MCI Communications Corp. plans to buy 24 satellite transponders from Hughes Communications Inc., a transaction industry sources say is worth about $200 million.
Representatives of the two companies, while refusing to reveal the precise price of the package, said the purchase represents the largest single transponder deal in history. Transponders are the units on satellites that receive signals and beam them to earth stations.
MCI spokesman Gary Tobin said that between the Hughes purchase and MCI's plans to construct a series of fiber-optics networks, the company will have increased its communications transmission capacity by 50 percent during the next four years. Tobin said the company's total satellite program, which includes currently leased satellite space from RCA Corp., will cost between $200 million and $300 million.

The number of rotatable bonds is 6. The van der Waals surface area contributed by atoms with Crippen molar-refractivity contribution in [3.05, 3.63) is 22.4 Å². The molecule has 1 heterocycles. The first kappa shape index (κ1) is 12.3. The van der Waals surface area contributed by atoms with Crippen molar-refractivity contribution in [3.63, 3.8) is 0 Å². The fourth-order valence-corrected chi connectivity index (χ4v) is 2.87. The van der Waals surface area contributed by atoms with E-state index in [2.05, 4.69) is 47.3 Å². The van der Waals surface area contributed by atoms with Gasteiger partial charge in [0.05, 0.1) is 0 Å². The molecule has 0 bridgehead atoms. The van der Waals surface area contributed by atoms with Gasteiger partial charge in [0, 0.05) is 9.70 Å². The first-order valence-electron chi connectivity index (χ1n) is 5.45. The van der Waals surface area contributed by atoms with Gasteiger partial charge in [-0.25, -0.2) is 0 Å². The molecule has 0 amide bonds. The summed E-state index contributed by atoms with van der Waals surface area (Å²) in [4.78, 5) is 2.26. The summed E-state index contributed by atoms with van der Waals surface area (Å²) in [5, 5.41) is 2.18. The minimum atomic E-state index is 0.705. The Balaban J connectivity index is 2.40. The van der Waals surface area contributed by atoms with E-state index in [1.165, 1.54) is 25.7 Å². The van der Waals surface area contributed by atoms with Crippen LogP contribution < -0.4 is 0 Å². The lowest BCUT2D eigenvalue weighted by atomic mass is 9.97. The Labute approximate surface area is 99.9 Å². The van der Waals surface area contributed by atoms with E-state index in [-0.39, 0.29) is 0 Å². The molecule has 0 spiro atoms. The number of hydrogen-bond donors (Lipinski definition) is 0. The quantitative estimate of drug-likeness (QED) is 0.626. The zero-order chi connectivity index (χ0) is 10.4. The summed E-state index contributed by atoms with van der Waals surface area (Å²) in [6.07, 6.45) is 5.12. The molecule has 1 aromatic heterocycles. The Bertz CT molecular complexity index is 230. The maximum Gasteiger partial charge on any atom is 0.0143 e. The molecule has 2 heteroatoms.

Hughes, the communications arm of privately held Hughes Aircraft Co., has sold transponders on its Galaxy I satellite to cable networks.
That satellite is to be launched in June. MCI has purchased half the 24 transponders on each of two similar Hughes satellites scheduled for launch in September 1983 and in July 1984, provided the Federal Communications Commission approves the plan. MCI will begin using the Hughes satellites within 60 days of launch.
MCI will use the satellites for voice and data communications among Hughes' earth stations in seven cities. The capacity is designed to prepare MCI "for the anticipated increase in demand for our services which will occur" next year, MCI Chairman William McGowan said.
At that time, American Telephone & Telegraph Co. is scheduled to begin offering MCI access to additional telephones, such as those with rotary dials, rather than push button controls, under terms of the Bell System's consent agreement with the government.